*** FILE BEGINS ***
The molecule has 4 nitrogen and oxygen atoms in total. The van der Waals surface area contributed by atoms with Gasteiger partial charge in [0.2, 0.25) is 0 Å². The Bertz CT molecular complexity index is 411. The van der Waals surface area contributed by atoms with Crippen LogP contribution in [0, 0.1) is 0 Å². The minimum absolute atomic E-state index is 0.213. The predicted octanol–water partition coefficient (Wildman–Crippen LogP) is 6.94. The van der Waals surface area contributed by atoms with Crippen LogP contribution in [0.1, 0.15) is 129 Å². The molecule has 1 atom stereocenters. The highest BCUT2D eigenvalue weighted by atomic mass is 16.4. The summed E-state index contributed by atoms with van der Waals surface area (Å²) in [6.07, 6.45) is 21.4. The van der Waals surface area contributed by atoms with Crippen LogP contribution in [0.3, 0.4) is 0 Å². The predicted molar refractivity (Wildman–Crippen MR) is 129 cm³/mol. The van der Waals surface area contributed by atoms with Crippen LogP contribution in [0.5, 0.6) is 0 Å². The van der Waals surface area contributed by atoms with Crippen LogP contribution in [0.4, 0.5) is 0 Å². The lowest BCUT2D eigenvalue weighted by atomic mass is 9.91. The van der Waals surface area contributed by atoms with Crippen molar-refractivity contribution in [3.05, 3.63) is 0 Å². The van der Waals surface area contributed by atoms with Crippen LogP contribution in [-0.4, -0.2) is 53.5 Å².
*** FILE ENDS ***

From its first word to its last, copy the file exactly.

The molecule has 4 nitrogen and oxygen atoms in total. The van der Waals surface area contributed by atoms with Gasteiger partial charge in [0.2, 0.25) is 0 Å². The Bertz CT molecular complexity index is 411. The van der Waals surface area contributed by atoms with Crippen LogP contribution in [0, 0.1) is 0 Å². The minimum absolute atomic E-state index is 0.213. The predicted octanol–water partition coefficient (Wildman–Crippen LogP) is 6.94. The van der Waals surface area contributed by atoms with Crippen LogP contribution in [0.1, 0.15) is 129 Å². The molecule has 1 atom stereocenters. The highest BCUT2D eigenvalue weighted by atomic mass is 16.4. The summed E-state index contributed by atoms with van der Waals surface area (Å²) in [6.07, 6.45) is 21.4. The van der Waals surface area contributed by atoms with Crippen LogP contribution in [0.3, 0.4) is 0 Å². The predicted molar refractivity (Wildman–Crippen MR) is 129 cm³/mol. The van der Waals surface area contributed by atoms with Crippen LogP contribution in [0.5, 0.6) is 0 Å². The van der Waals surface area contributed by atoms with Crippen LogP contribution in [0.4, 0.5) is 0 Å². The lowest BCUT2D eigenvalue weighted by atomic mass is 9.91. The van der Waals surface area contributed by atoms with Crippen molar-refractivity contribution in [3.05, 3.63) is 0 Å². The van der Waals surface area contributed by atoms with Crippen LogP contribution in [-0.4, -0.2) is 53.5 Å².